Dear Working Wise: Are there any rules of thumb around coming to work sick? It’s flu season and I’m always on my guard to try and stay healthy, but many of my co-workers come in to work sick — putting me at risk.
I’m especially concerned with this year with the H1N1 influenza pandemic making its rounds. What can I do? — Sick of Selfish Co-workers
Dear Sick: Yes, many people go to work sick despite the risk of infecting others. There’s even a name for it: presenteeism.
A recent survey by OfficeTeam found that four out of 10 professionals admitted to coming to work sick very frequently ( www.officeteam.com).
Your co-workers are likely coming to work sick because they don’t want to let the team down — but as you have pointed out, they’re putting the rest of the team at risk.
Staying home when you are sick protects your co-workers, helps you get better faster and saves your employer money by preventing other workers from getting sick.
You can help protect yourself by washing your hands frequently, keeping your unwashed hands away from your mouth, nose and eyes, avoiding close contact with ill co-workers, and being mindful when using shared office items like telephones, keyboards, calculators, whiteboards or kitchen items.
You might want to keep a bottle of hand sanitizer close by and possibly some disinfectant wipes so you can quickly clean shared items. Viruses can survive for up to 48 hours on hard surfaces, according to the Public Health Agency of Canada.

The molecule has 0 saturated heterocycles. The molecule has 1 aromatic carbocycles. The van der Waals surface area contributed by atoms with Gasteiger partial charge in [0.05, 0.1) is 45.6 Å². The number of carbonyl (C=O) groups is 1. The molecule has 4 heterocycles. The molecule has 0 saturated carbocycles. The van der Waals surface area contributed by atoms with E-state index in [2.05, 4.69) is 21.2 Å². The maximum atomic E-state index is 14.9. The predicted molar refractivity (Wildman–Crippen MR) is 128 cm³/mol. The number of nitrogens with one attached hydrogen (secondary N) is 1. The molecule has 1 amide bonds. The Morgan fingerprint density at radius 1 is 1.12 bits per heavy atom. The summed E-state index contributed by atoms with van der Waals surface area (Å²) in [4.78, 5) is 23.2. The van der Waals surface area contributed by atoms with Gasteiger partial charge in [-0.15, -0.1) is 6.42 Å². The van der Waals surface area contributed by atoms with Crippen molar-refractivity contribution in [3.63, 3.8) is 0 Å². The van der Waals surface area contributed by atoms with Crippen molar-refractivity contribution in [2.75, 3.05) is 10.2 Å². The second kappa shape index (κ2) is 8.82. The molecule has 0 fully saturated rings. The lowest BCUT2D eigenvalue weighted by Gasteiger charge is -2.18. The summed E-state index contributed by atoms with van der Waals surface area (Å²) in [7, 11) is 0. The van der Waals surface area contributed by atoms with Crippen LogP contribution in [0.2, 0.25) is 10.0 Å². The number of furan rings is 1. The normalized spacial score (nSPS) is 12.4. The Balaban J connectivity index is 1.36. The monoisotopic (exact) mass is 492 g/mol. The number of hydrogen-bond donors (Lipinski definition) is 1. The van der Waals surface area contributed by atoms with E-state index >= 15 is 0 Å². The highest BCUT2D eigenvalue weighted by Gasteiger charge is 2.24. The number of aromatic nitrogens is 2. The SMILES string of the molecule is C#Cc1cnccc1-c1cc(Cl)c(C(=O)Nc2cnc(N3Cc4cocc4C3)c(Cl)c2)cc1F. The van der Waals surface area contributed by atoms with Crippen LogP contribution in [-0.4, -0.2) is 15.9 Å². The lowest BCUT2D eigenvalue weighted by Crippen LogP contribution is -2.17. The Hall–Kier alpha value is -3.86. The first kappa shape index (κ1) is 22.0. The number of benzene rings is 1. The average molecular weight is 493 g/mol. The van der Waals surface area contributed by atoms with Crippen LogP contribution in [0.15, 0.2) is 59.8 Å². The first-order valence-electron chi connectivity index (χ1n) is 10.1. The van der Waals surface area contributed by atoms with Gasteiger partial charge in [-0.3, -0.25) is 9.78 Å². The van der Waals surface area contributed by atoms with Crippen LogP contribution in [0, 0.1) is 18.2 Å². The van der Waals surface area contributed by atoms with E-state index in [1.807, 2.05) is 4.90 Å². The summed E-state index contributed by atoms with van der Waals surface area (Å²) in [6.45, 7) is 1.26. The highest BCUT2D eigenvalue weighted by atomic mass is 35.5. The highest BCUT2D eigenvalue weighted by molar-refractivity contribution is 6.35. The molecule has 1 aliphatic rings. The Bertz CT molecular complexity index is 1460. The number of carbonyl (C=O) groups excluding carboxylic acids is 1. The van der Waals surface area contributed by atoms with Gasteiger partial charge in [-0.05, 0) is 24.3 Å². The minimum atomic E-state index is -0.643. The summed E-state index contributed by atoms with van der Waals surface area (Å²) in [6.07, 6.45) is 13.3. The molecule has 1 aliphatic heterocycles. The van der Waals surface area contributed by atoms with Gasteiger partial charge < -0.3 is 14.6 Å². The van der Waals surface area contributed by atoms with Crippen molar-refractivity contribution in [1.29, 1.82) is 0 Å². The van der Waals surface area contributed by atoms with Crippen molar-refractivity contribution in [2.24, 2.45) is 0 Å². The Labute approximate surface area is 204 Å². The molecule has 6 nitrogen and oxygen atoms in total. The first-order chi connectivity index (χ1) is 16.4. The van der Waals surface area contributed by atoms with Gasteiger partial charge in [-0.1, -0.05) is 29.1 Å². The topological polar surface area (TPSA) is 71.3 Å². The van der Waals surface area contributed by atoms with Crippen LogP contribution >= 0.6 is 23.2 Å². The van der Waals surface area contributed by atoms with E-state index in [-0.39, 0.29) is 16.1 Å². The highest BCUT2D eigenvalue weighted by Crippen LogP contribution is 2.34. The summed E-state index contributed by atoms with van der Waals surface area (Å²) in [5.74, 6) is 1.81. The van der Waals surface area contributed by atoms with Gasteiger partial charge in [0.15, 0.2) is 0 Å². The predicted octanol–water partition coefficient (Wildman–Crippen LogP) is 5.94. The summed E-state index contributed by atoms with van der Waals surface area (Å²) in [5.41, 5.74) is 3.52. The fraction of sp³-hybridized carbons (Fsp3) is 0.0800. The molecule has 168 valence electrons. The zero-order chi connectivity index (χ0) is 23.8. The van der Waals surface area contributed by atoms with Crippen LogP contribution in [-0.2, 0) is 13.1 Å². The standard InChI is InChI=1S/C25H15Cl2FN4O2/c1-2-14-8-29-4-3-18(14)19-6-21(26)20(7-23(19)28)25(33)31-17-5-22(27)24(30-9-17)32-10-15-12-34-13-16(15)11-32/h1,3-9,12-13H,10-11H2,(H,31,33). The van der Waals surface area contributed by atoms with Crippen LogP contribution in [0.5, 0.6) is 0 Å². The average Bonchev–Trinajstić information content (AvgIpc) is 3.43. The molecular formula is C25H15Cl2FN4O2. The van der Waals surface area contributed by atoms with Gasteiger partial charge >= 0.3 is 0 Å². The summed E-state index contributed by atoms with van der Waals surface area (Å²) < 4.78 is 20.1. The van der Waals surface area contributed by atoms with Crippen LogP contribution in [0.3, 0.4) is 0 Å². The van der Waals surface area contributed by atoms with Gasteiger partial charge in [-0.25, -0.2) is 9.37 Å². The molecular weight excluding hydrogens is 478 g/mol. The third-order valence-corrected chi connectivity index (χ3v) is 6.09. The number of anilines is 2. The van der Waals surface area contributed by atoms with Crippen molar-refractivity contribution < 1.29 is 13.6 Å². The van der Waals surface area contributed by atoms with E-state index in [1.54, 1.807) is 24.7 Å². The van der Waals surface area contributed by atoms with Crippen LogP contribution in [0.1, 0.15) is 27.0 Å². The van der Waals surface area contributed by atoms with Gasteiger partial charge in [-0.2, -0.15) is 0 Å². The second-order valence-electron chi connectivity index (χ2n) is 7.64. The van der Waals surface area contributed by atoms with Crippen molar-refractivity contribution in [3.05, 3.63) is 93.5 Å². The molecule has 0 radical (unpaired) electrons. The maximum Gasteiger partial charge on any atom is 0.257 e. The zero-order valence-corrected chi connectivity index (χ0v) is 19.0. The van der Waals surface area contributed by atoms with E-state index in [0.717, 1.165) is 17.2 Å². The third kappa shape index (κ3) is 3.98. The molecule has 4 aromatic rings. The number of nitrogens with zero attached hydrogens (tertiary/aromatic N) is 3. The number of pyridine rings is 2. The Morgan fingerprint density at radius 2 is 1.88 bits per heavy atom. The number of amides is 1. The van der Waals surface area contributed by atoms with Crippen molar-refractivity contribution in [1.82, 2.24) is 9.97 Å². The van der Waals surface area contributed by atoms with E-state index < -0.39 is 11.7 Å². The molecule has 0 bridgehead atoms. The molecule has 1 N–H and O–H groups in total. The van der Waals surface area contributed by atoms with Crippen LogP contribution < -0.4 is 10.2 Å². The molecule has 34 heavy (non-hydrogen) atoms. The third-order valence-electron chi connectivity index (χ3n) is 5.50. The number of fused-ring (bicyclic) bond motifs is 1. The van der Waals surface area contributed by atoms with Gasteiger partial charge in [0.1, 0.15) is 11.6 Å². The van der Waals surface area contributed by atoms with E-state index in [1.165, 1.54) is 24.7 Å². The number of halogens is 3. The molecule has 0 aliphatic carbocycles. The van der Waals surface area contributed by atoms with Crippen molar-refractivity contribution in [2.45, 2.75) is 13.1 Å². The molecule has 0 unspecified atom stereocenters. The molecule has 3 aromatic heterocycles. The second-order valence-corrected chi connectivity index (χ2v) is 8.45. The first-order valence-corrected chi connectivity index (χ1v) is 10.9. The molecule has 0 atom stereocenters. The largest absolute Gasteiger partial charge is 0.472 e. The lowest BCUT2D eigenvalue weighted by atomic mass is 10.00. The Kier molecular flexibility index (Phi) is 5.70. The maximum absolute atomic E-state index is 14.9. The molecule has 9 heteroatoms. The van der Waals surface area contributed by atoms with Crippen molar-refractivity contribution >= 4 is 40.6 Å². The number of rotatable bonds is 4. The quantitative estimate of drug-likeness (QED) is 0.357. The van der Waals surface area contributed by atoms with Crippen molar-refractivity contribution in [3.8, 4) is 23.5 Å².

Other things you can do to protect yourself include getting immunized and improving your resilience by ensuring you are eating healthy, getting enough sleep and exercising regularly.
You might also want to raise your concern with your supervisor and explain that presenteeism is likely costing the company money. Studies show that presenteeism costs companies more money than paid sick days.
Your supervisor may not know how common the problem is. Another OfficeTeam survey found that only 17 per cent of executives thought that their staff were coming into work very frequently when sick.
Your supervisor can do a lot to set the expectations around what all employees should do when they are sick, including:
•Ask staff to stay home until they feel well or are no longer contagious.
•Reassure staff not to feel guilty about staying home and remind them that they are protecting their teammates and saving the company money.
•Ask staff to use polite respiratory etiquette, including coughing or sneezing into their arms instead of into their hands.
•Develop alternative working arrangements (e.g., working from home for times when the team is under tight deadlines).
•Ensure all staff are cross-trained so staff can cover for one another.
•Most importantly, managers can set a good example by modeling these behaviours, including staying home when they are sick.
Finally, you might want to tell your supervisor about the influenza pandemic planning resources available at www.employment.alberta.ca/pandemic. These documents can help business leaders prepare for a potential pandemic and answer practical questions around issues such a sick leave, compassionate leave, and exceptions to the Employment Standards code during a pandemic.
For more information on influenza, including symptoms and self-care, visit www.health.alberta.ca/health-info/influenza.html.
To find an influenza vaccination clinic near you, visit: www4.albertahealthservices.ca/Immunization.
Working Wise is compiled weekly by Charles Strachey, a regional manager with Alberta Employment and Immigration. Work-related questions can be sent to him at email@example.com. Working Wise is provided for general information only. Help with specific situations is available through Alberta Employment Standards by calling 1-877-427-3731.